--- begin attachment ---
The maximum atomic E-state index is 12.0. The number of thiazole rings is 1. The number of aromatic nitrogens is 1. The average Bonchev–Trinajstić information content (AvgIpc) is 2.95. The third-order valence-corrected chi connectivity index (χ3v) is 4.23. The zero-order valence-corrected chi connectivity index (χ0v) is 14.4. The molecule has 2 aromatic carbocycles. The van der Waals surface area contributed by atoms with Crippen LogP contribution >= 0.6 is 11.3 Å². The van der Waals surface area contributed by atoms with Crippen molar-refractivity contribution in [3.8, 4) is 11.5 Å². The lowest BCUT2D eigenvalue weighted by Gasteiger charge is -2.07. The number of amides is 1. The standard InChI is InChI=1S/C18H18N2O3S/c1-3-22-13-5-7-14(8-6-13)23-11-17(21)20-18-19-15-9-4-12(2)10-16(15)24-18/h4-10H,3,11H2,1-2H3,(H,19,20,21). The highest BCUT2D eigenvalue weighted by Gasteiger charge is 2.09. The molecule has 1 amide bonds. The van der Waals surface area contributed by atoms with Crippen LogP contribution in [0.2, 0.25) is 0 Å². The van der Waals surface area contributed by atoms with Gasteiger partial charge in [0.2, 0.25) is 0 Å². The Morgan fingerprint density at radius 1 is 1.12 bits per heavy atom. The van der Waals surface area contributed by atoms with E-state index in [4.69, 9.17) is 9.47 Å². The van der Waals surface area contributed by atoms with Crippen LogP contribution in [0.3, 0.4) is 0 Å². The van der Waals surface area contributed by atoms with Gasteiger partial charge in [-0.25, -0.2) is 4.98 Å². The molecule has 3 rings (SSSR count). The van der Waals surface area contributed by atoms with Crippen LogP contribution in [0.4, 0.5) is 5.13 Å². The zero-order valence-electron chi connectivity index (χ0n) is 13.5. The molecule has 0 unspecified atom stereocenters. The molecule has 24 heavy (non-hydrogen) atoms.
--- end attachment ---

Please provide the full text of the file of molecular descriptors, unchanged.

The maximum atomic E-state index is 12.0. The number of thiazole rings is 1. The number of aromatic nitrogens is 1. The average Bonchev–Trinajstić information content (AvgIpc) is 2.95. The third-order valence-corrected chi connectivity index (χ3v) is 4.23. The zero-order valence-corrected chi connectivity index (χ0v) is 14.4. The molecule has 2 aromatic carbocycles. The van der Waals surface area contributed by atoms with Crippen LogP contribution >= 0.6 is 11.3 Å². The van der Waals surface area contributed by atoms with Crippen molar-refractivity contribution in [3.8, 4) is 11.5 Å². The lowest BCUT2D eigenvalue weighted by Gasteiger charge is -2.07. The number of amides is 1. The standard InChI is InChI=1S/C18H18N2O3S/c1-3-22-13-5-7-14(8-6-13)23-11-17(21)20-18-19-15-9-4-12(2)10-16(15)24-18/h4-10H,3,11H2,1-2H3,(H,19,20,21). The highest BCUT2D eigenvalue weighted by Gasteiger charge is 2.09. The molecule has 1 amide bonds. The van der Waals surface area contributed by atoms with Crippen LogP contribution in [0.2, 0.25) is 0 Å². The van der Waals surface area contributed by atoms with Gasteiger partial charge in [0.2, 0.25) is 0 Å². The Morgan fingerprint density at radius 1 is 1.12 bits per heavy atom. The van der Waals surface area contributed by atoms with E-state index in [4.69, 9.17) is 9.47 Å². The van der Waals surface area contributed by atoms with Crippen LogP contribution in [0.3, 0.4) is 0 Å². The van der Waals surface area contributed by atoms with Gasteiger partial charge in [-0.25, -0.2) is 4.98 Å². The molecule has 3 rings (SSSR count). The van der Waals surface area contributed by atoms with Crippen LogP contribution in [0.4, 0.5) is 5.13 Å². The zero-order valence-electron chi connectivity index (χ0n) is 13.5. The molecule has 0 unspecified atom stereocenters. The molecule has 24 heavy (non-hydrogen) atoms.